Hemp ethanol: how it is produced and why it could become the fuel of the future

How is hemp ethanol produced?

Will our great-grandchildren drive cars that run on cannabis? Maybe, yes

The versatility of hemp is well known. Many valuable products can be obtained from this plant for many purposes: textile fibres, cosmetics, foodstuffs, and health preparations based on legal cannabis, such as CBD oil and even fuels!

Have you ever heard of hemp ethanol? It seems it could be an alternative to traditional fuels that have been irreparably polluting our planet for decades. In short, the solution to the damage caused by oil and its derivatives could come from cannabis!

Incredible, isn’t it?

If you would like to know more about this topic, in the following article, I will explain how hemp ethanol is produced, what its advantages are and whether it can become the fuel of the future.

An ethanol plant

What is hemp ethanol, and how is it produced?

You may not be familiar with the word ‘ethanol’, but know that it stands for something you’ve seen time and time again: it is nothing more than food-grade alcohol, the kind you find in wine, beer, grappa and all other alcoholic beverages.
In the form of bioethanol, it can be used as a biological additive in fuels, in percentages that vary depending on the type of engine. For example, petrol engines can handle a maximum concentration of this substance of 10%.

A short chemistry lesson: Bioethanol is produced by alcoholic fermentation, a process in which bacteria metabolise sugars into ethanol, carbon dioxide and heat. The starting material is so-called plant biomass, i.e. sets of agricultural products that are particularly rich in carbohydrates.

You should know that hemp can also be used to produce this fuel through the fermentation of the cellulose contained in the plant’s stalk. In particular, with one tonne of biomass derived from cannabis, it is possible to obtain up to 300 litres of bioethanol.

In short, by processing agricultural products, including hemp, we can obtain an alternative to traditional fuels. All that remains to be seen is whether bioethanol is more advantageous than petrol and diesel and whether it is possible to produce large quantities of it sustainably to make it the future fuel.

Read also: Bediol: what you need to know about this medical cannabis strain

Hemp ethanol vs traditional fuels: here are the pros and cons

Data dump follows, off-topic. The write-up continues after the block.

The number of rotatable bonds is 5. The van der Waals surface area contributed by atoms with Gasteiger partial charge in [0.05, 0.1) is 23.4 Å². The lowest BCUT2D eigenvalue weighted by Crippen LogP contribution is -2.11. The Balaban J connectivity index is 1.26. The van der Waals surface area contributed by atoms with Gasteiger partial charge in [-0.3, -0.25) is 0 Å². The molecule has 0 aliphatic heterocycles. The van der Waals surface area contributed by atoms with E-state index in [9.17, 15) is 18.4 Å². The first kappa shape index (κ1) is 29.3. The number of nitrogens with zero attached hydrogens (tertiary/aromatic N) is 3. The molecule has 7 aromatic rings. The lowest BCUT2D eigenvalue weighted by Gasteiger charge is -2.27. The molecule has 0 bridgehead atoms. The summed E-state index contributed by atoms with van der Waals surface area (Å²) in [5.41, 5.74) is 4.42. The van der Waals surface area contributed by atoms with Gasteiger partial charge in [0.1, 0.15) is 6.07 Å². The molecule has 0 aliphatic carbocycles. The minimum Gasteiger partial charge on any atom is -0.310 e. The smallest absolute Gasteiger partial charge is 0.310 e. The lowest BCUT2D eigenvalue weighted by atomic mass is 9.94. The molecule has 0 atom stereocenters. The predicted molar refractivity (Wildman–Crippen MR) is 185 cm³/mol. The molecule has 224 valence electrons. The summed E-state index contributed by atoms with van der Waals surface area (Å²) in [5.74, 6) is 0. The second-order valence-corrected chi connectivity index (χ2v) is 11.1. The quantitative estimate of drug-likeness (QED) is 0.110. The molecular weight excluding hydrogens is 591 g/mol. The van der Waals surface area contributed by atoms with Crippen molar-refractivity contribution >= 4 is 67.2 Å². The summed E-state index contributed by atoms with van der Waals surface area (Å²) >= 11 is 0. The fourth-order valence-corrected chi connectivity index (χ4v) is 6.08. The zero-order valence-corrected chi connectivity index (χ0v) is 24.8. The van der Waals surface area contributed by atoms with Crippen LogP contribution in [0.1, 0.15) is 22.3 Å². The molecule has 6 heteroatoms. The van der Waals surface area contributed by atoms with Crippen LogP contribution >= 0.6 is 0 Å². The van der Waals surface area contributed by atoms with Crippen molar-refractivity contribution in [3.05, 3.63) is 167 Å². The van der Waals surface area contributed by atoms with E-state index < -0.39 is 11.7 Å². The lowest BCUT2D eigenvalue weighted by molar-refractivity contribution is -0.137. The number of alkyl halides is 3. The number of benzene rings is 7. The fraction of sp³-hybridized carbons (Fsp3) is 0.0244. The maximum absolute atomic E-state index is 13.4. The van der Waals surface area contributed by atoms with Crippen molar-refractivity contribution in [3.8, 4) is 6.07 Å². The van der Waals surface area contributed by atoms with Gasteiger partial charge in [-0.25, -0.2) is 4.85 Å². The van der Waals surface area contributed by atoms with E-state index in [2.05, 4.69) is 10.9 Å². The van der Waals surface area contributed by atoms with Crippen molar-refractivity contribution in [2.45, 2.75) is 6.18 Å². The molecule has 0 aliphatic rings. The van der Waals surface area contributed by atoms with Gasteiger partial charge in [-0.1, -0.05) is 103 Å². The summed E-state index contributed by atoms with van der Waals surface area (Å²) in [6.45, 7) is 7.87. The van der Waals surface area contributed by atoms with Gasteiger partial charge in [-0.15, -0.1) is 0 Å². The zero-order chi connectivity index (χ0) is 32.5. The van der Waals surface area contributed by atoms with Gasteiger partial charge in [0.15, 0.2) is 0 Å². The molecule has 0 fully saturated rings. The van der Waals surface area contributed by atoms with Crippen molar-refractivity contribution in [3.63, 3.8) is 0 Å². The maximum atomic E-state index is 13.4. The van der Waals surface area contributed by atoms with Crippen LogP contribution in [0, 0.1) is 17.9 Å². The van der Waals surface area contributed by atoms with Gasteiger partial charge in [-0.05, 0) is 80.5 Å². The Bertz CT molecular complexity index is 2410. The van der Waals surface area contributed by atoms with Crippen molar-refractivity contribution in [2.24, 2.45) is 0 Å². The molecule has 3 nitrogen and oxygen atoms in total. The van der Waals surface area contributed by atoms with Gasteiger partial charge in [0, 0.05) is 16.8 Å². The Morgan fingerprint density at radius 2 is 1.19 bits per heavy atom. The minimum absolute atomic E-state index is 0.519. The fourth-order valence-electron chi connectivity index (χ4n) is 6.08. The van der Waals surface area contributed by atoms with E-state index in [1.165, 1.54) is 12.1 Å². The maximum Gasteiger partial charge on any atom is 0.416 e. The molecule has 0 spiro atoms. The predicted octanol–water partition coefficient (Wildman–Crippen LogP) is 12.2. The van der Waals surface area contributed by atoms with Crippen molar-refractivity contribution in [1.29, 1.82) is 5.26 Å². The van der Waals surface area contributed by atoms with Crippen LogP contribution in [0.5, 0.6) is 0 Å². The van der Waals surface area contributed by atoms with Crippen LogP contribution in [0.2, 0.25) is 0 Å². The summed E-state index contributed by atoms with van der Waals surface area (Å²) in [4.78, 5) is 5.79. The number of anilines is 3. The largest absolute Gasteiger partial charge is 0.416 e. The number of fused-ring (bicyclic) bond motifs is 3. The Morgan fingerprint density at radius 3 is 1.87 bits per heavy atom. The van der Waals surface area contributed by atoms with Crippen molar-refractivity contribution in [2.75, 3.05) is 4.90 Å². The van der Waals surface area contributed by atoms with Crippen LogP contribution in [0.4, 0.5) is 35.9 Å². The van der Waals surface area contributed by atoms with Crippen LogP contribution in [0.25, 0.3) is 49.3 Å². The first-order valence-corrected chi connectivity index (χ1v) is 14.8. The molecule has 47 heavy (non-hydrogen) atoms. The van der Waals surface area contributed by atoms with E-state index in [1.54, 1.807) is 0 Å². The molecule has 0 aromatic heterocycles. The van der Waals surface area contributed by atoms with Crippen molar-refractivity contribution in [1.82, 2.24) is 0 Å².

Think of all the damage caused by fuels every year:

  • The air becomes saturated with harmful substances.
  • The incidence of respiratory diseases increases steadily.
  • Their refining and transport continue to poison the planet.

And as if that were not enough, we know that the natural resources from which they are made are not infinite but could run out in this century.

Hemp bioethanol, on the other hand, is a renewable energy source and has many advantages for the environment and human health:

  • its combustion does not produce sulphur, one of the most dangerous pollutants for the atmosphere, animal species and humans;
  • its synthesis produces far fewer harmful substances than those released during the refining of traditional fuels;
  • as it is not a petroleum derivative, it can be produced without invasive interventions that destabilise the soil, such as the drilling typically used to extract black gold.

So, hemp bioethanol seems to be an excellent alternative to traditional fuels, but could it be produced in sufficient quantities to meet the whole world’s needs?

Hemp ethanol-future

Hemp ethanol as fuel: what are the prospects for the future?

Do you remember what I explained in the first paragraph? On average, about 300 litres of hemp bioethanol can be synthesised for every tonne of biomass.

Let’s start with this figure to see if it is encouraging: here is some information about the American market.

In the United States, one of the world’s largest producers of hemp, about 20 tonnes of biomass are produced per year for every hectare of land planted with cannabis. With a simple calculation, we can say that an area of this size allows the synthesis of 6,000 litres of bioethanol.

The annual fuel consumption of Americans amounts to about 530 billion litres. So it means that to adopt the bioethanol alternative fully, the US would have to dedicate at least 88 million hectares to hemp cultivation. And do you know what the total area of agricultural land in the USA is? 94 million hectares!

In short, if all Americans wanted to use bioethanol as fuel, hemp would have to be grown almost exclusively in the United States. That is why, at present, it is not possible to imagine a near future where cannabis will replace petrol, diesel, methane, etc. However, the change could happen.

However, the change could take place gradually, pending technological innovations that will increase biomass yield so that we can start building a greener future as soon as possible.

Read also: Bedrocan: what it is, what it is used for and when it can be prescribed

In conclusion

We have explained what hemp ethanol is, how it is produced and its advantages over traditional fuels. This substance could be an invaluable resource for protecting the environment and living beings from the harmful effects of oil use.

Will it be the fuel of the future? Perhaps the time is not yet ripe, but we hope this excellent opportunity to lay the foundations for a cleaner, healthier planet will not be missed.

Before we say goodbye, I invite you to look at the shop of JustBob.shop, the number 1 legal hemp website on the web. You can buy CBD oil, light cannabis buds, and many other high-quality products on our website.

We look forward to seeing you on JustBob!